It’s going to get mysterious and maybe even a tad illegal down in Monterey on Friday, October 26, at the East Village Coffee Lounge. Look for trench coats, a suspicious marine layer rolling in like spilled pea soup, shady-looking folks in sunglasses, or just a gaggle of writerly types skipping along in the fog. When you see it, you’ll know you’ve arrived.
Is it too cheesy to say it would be a crime to miss this night of literary mischief? God, that would be cheesy to say.
This year’s Noir will be held at the East Village Coffee Lounge, at 498 Washington Street in downtown Monterey, beginning at 7 p.m. Books will be available for purchase thanks to the awesome folks at Old Capitol Books. Donations will be accepted at the door, benefitting a local charity!
Not every day is peaches and cream. Some days are just terrible. But when you find a good read, it’s always peaches and cream. This was the case when I read Michael J. Clark’s debut crime novel Clean Sweep, out this month from the fine folks over at ECW Press. It’s all warm and fuzzy, in a violent crime-filled way, which is fine with me. Check out my interview with Clark below!
PATRICK WHITEHURST:There are a number of great characters in Clean Sweep. How did you develop them and how did you manage to keep them all straight?
MICHAEL J. CLARK: We start with Tommy Bosco. The good pastor is loosely based on a good friend of mine, a reformed smuggler with the gift of gab when it comes to his days of criminality. Just when I think he’s told me every story, he makes my jaw drop again. ‘Tommy’ just told me a tale about the night he was shot five times, and drove himself to the hospital. I’m sure there’s some truth in that story, be it ever so slight. Maybe it was only twice, maybe he was grazed, or it could have just been cuts from a bullet-shattered side window as he sped away. ‘Tommy’ has this ability to either make you love the story, or love the bullshit. If it’s all just bullshit, it’s the best bullshit I’ve ever heard, double album-worthy.
I’ve read many a police procedural in my time, so coming up with cops that were clean, semi-clean, or dirty/homicidal-for-hire wasn’t too much of a stretch. In retrospect, Clean Sweep could have been written as a police procedural. I decided to bring the fringe characters out of the shadows. Think of the guy who’s always loading a van while being questioned by a pair of homicide cops on Law & Order. Doesn’t he have a story beyond those crates? Maybe, just maybe, Man Loading Van is the story. Same with the person who becomes the corpse. The unfortunate stiff is always the last to know, right up to the point that the hammer hits the back of the shell casing.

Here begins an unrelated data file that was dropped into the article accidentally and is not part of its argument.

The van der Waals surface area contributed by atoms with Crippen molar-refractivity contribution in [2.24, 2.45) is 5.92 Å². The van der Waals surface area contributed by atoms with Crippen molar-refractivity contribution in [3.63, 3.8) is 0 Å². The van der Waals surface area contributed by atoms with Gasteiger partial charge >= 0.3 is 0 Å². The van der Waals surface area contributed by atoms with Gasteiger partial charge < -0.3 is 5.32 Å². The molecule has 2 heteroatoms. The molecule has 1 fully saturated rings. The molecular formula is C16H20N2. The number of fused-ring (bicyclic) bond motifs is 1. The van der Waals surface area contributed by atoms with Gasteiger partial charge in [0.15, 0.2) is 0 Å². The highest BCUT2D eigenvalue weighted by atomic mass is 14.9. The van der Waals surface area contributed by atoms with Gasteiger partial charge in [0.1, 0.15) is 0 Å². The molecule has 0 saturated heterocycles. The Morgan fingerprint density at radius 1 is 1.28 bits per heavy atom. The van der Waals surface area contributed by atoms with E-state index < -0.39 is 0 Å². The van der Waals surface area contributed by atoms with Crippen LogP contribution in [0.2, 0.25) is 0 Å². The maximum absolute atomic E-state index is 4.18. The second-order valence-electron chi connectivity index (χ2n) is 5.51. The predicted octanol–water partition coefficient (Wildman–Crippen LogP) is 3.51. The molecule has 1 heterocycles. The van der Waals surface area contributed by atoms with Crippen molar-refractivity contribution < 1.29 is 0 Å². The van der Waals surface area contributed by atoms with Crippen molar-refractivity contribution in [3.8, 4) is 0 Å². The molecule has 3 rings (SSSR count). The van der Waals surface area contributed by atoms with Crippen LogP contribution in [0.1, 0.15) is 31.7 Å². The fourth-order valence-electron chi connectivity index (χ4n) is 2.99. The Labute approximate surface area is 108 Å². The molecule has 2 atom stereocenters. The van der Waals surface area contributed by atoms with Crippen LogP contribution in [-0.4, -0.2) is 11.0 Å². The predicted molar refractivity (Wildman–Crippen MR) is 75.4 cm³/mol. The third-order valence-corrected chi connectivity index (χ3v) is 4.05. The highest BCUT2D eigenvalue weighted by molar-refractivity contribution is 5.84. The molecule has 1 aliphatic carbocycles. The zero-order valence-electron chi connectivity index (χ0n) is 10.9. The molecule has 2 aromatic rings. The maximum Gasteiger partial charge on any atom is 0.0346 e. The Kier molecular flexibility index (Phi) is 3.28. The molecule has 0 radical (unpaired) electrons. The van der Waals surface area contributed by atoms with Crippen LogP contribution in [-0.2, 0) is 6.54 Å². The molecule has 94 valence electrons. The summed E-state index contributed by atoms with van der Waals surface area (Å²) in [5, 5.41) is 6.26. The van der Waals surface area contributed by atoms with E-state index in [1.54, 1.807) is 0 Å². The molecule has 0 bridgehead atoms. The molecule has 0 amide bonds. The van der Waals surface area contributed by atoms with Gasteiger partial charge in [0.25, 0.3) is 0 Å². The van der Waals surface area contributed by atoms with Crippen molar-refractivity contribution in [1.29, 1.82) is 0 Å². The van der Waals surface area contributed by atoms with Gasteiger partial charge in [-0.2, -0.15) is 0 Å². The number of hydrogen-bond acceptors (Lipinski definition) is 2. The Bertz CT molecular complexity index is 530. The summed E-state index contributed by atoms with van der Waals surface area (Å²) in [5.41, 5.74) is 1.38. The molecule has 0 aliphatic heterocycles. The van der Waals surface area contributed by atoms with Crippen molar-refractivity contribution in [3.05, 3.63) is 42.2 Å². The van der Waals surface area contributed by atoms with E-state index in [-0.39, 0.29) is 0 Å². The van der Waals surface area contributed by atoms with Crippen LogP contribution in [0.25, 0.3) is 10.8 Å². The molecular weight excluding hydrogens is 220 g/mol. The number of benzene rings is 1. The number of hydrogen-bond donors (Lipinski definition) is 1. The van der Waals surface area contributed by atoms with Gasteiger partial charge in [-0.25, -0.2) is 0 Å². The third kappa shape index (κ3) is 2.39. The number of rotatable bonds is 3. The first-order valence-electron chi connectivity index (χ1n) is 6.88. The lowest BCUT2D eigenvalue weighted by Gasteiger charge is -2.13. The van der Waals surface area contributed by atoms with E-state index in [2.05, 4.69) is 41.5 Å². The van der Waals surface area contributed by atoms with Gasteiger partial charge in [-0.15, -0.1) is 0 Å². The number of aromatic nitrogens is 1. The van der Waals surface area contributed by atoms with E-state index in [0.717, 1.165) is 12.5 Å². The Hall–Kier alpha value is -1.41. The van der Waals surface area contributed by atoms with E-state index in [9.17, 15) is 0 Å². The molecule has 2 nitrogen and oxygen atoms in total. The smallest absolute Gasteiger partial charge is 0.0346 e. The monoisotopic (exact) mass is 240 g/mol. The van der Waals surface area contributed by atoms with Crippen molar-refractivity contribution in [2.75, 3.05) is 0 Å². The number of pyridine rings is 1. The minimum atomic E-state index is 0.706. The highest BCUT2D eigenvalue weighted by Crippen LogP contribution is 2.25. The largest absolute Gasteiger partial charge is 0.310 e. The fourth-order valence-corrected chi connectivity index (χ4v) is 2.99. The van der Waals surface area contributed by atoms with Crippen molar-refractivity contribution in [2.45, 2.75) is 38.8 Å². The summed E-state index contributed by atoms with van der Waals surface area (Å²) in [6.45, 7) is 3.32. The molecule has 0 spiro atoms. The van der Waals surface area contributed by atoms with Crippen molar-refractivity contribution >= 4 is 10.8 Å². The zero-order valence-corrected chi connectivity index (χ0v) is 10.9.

In the case of Clean Sweep, I decided to ‘compartmentalize’ the various groups until the need arose to intertwine them. (Uh-oh, I think I’ve got a touch of ‘Tommy’s’ bullshit creeping in here). Keeping the various characters/groups where I needed them to be meant that there were only so many of them peering over my shoulder during the keyboard clatter. It was the only way I could handle it without turning into Jack Torrance.
I’m a huge fan of conspiracies. I truly believe that the development of ‘misdirection technology’ (that TV set you call a phone) is not only planned, its truly required to ensure shadowy success.The conspiracy I floated in Clean Sweep has its seedlings in the sandy soil of historical record in Canada. I just added the Miracle-Gro.
WHITEHURST: A lot of writers listen to a “soundtrack” when they write, music that inspires their words. Was this the case with Clean Sweep?
CLARK: There are a few snippets of music in the book. I enjoy jazz, and I’m learning more about it, though I’m anything but an expert on the notes the musicians play, or the ones they don’t. The ‘music’ has more to do with the research, like watching reams of vintage YouTube that relate to the story. I could listen to British announcers reporting on the 1950 Manitoba flood into the wee small hours. I should mention that my second book is set in 1985 in Winnipeg. There’s plenty of music in that romp, and there had to be. (Silly haunted radios…)
WHITEHURST:Picture yourself plopped down at a seedy dive bar. What would you tell the bartender who asks what your book is about? It’s gotta be different than how you’d explain it to a publicist, right?
CLARK: Well, lets assume that I’m into my third quality scotch by this point, neat. “Well friend, Clean Sweep is about the Winnipeg that no one wants to talk about, but everyone knows is there, just like any town on the face of the earth. And do you have any more peanuts?”
WHITEHURST:Without giving anything away, what part of writing the book made you sit back and think, “I’m a rock star?”
CLARK: Rock star? I’d settle for Polka King right now. I think its when you come up with those fun little phrases, the ‘you’re gonna need a bigger boat’ nuggets. You wonder if they’ll have the same impact for the reader as they did for you.
WHITEHURST:Everyone asks this, so I will too. Who would you pick to be in the Clean Sweep movie?
CLARK: I’ve had the pleasure of knowing a few people in the film, theatre, and comedy world in Winnipeg. I’ve been enjoying the adaptation of Caught by Lisa Moore on the Mother Corporation, AKA the CBC. There’s such an incredible pool of Canadian talent to pull from. Kristen Kreuk from Burden of Truth could have her pick of roles. I’ve gotta get Adam Beach in there somewhere. Many of the characters are perfect for the abundance of character actors that abound. I’ve been a fan of Michael Ironside since Scanners. (A perfect Ernie Friday.) As for Pastor Bosco, I’m still thinking. ‘Tommy’ looks a lot like Richard Rawlings from Fast ‘n Loud. Hmmmmm…
Thanks for the great interview, Michael! Clean Sweep is available now. Get your hands on it here.